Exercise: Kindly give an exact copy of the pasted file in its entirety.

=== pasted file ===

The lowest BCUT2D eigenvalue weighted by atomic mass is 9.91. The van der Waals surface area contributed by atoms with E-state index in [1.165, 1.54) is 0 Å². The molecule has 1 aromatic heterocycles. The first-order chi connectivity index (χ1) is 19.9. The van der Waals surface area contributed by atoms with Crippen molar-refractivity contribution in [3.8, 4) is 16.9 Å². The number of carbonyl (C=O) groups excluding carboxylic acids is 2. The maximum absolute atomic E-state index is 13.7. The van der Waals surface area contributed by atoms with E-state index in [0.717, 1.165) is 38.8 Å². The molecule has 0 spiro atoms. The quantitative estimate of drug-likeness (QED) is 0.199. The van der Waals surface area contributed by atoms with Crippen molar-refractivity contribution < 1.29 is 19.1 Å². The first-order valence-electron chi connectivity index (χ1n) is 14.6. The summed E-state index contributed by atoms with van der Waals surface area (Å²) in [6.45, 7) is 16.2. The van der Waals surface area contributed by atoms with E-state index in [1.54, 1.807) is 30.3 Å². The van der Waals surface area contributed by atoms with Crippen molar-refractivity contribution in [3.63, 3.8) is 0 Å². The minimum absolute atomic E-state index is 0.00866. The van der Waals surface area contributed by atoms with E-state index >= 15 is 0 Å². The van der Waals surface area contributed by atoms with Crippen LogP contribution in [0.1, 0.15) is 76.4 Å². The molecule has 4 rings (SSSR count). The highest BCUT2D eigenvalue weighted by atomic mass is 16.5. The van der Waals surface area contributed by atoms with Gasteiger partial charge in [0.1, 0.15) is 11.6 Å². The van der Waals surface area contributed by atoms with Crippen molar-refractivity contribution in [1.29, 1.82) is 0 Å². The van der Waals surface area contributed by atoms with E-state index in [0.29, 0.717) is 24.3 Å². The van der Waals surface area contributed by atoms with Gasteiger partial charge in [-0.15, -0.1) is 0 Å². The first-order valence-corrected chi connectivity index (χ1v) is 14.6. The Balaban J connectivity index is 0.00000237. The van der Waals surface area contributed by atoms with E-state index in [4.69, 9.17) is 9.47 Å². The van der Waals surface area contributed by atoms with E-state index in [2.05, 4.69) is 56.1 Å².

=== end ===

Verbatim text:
The lowest BCUT2D eigenvalue weighted by atomic mass is 9.91. The van der Waals surface area contributed by atoms with E-state index in [1.165, 1.54) is 0 Å². The molecule has 1 aromatic heterocycles. The first-order chi connectivity index (χ1) is 19.9. The van der Waals surface area contributed by atoms with Crippen molar-refractivity contribution in [3.8, 4) is 16.9 Å². The number of carbonyl (C=O) groups excluding carboxylic acids is 2. The maximum absolute atomic E-state index is 13.7. The van der Waals surface area contributed by atoms with E-state index in [0.717, 1.165) is 38.8 Å². The molecule has 0 spiro atoms. The quantitative estimate of drug-likeness (QED) is 0.199. The van der Waals surface area contributed by atoms with Crippen molar-refractivity contribution < 1.29 is 19.1 Å². The first-order valence-electron chi connectivity index (χ1n) is 14.6. The summed E-state index contributed by atoms with van der Waals surface area (Å²) in [6.45, 7) is 16.2. The van der Waals surface area contributed by atoms with E-state index in [1.54, 1.807) is 30.3 Å². The van der Waals surface area contributed by atoms with Crippen molar-refractivity contribution in [3.63, 3.8) is 0 Å². The minimum absolute atomic E-state index is 0.00866. The van der Waals surface area contributed by atoms with E-state index >= 15 is 0 Å². The van der Waals surface area contributed by atoms with Crippen LogP contribution in [0.1, 0.15) is 76.4 Å². The molecule has 4 rings (SSSR count). The highest BCUT2D eigenvalue weighted by atomic mass is 16.5. The van der Waals surface area contributed by atoms with Gasteiger partial charge in [0.1, 0.15) is 11.6 Å². The van der Waals surface area contributed by atoms with Crippen molar-refractivity contribution in [1.29, 1.82) is 0 Å². The van der Waals surface area contributed by atoms with E-state index in [0.29, 0.717) is 24.3 Å². The van der Waals surface area contributed by atoms with Gasteiger partial charge in [-0.15, -0.1) is 0 Å². The first-order valence-corrected chi connectivity index (χ1v) is 14.6. The Balaban J connectivity index is 0.00000237. The van der Waals surface area contributed by atoms with E-state index in [4.69, 9.17) is 9.47 Å². The van der Waals surface area contributed by atoms with E-state index in [2.05, 4.69) is 56.1 Å².